Recording Connection graduate Jamila Nicolas
Recent Recording Connection for Live Music
graduate Jamila Nicolas
(Buffalo, NY) came to us for mentored externship with a very practical goal in mind. As it turns out, training with Jim Somner did more than enable her to meet her goal. In fact, it did nothing less than set Jamila off on a different path in life.
What were you looking to achieve when you first enrolled?
“So for a couple of years, I was throwing events, and would hire third party sound companies, and was never really happy with what I got. So, one day, I just wanted to do some research and maybe do sound myself…Long story short, I found my way to Recording Connection and decided to take the course. My life has pretty much always been surrounded by music. My brother’s a musician and we’ve always worked together. So the interest was already there but what caused me to find you guys was that personal research for the events I was doing.”
How did your mentor Jim Somner at LOFT Recording Studio approach your externship?
“Training with Jim was definitely an unexpected thing. When you hear that you’re going to be working with a professional audio engineer, you think it’s going to be about like celebrity status or whatever. But in fact, it was like the complete opposite. It was more serious and life changing than that. He basically taught me how to look at things the proper way when it comes to the music industry instead of [it] being glamorized.
I personally think, he started off training me the right way, with analog stuff, on how everything started when it comes to recording and music. He said, ‘We’re not going to get right into recording. I’m going to show you how it’s all made.’…I learned how to build cables and how to route them, and how to develop equipment and whatnot, definitely something I didn’t think came with the job. So that was really cool.”
Jim also had you shadowing him at live venues. What was that like?
“[Early on in the program] he mentioned being in a band and doing shows all over the city. He told me to come to one of his shows and learn how to live track and mic a live band. I was expecting around 20-30 people, you know, something small ..like a hobby band type thing. Anyway, when I showed up… the venue was gigantic and actually ended up having around 300 people attending. I was surprised to find out how famous they are in the area and how freaking awesome he is on the keys! I was just so used to him being my mentor/teacher and not this Western New York famous audio engineer and musician who rocked super freaking hard and has a huge fan base… [Later on in the program] everyone was so accepting of letting me shadow them and even work their board because he was so well-known as an amazing musician and engineer.”
Was Jim able to help you through specific challenges you faced during your externship?
“Jim was really good at recognizing when I came across something difficult to understand. If something wasn’t clicking he would change his strategy multiple times…For example, I had a hard time learning routing…When he realized the book material wasn’t sticking, he pulled out a dry erase board and had me do a drawing of inputs and outputs. And to further my learning, he decided to have me physically route processors to boards, microphones, etc.”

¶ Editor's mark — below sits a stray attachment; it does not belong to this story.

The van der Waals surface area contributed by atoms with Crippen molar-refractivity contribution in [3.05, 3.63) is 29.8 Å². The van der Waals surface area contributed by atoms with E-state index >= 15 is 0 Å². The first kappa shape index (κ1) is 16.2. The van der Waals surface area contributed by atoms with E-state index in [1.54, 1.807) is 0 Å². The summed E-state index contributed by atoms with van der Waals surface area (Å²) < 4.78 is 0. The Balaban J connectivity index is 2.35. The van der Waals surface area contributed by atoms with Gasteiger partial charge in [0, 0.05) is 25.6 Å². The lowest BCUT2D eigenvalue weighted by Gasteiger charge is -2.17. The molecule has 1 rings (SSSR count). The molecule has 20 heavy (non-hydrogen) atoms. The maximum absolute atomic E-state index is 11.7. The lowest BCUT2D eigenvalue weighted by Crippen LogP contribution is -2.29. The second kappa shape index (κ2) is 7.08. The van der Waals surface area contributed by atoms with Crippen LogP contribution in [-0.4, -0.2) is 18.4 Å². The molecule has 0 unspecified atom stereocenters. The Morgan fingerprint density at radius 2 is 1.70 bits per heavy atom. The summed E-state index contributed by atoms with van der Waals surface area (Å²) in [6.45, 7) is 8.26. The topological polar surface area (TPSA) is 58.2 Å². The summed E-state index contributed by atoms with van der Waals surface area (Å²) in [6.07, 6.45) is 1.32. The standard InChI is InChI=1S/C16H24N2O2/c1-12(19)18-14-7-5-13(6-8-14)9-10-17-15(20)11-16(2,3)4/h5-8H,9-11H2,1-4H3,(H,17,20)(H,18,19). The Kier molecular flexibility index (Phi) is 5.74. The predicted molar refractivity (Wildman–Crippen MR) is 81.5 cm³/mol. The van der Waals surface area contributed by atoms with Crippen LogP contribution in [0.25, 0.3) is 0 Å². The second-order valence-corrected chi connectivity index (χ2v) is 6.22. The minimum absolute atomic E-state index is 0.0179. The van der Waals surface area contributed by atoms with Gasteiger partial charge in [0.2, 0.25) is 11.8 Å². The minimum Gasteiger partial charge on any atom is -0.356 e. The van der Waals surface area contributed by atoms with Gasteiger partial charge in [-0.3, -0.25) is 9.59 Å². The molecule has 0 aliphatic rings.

You recently got hired. Tell us about that.
“I got hired at Buffalo State College as their A2 at Rockwell Hall. So they have national acts that come in, and plays, and operas and stuff like that [which] I run the sound for…I use different boards and stuff, I use the SC48 [Avid Venue console] and Midas M32R…So I basically just run the sound there. I do the mic’ing, stage tech stuff, stage managing, really all of the production.”
At the start of this interview you said the experience has been ‘life changing.’ Could you elaborate on that?
“When I started taking the course at Recording Connection, I actually found a different passion. I realized how much I love live sound and audio…I think I really want to stick to live sound engineering and work different venues and do festivals and stuff like that.”
As a woman in live sound you’re definitely in the minority. Ever had to blast through the stereotyping or stand up for yourself?
“I have run into situations where they don’t treat you as an equal but then, you learn from Recording Connection and my mentor, and I have the knowledge. When you educate someone that’s being condescending, they’re like, ‘Oh, shoot, they actually know what they’re talking about!’
But for real, it’s like, ‘Come on, you know, we’re all human. Women are more than capable and they’re so extremely intelligent…It’s pretty badass to be one of the only female engineers out here because people are like, ‘Wow, that’s really cool.’”
What’s your advice on how Recording Connection students can make the most of their externships?
“Understand that in sound, anything is possible. There isn’t one set way [to do things], and to try to understand that there are so many different possibilities in working with it, and that you have to be pretty creative. And other than that, I would also say that networking is key. Get yourself out there. Don’t be afraid. Meet new people, try to get as many jobs as you can, intern, whatever… I think the most important thing in this is definitely who you know and just putting yourself out there.”
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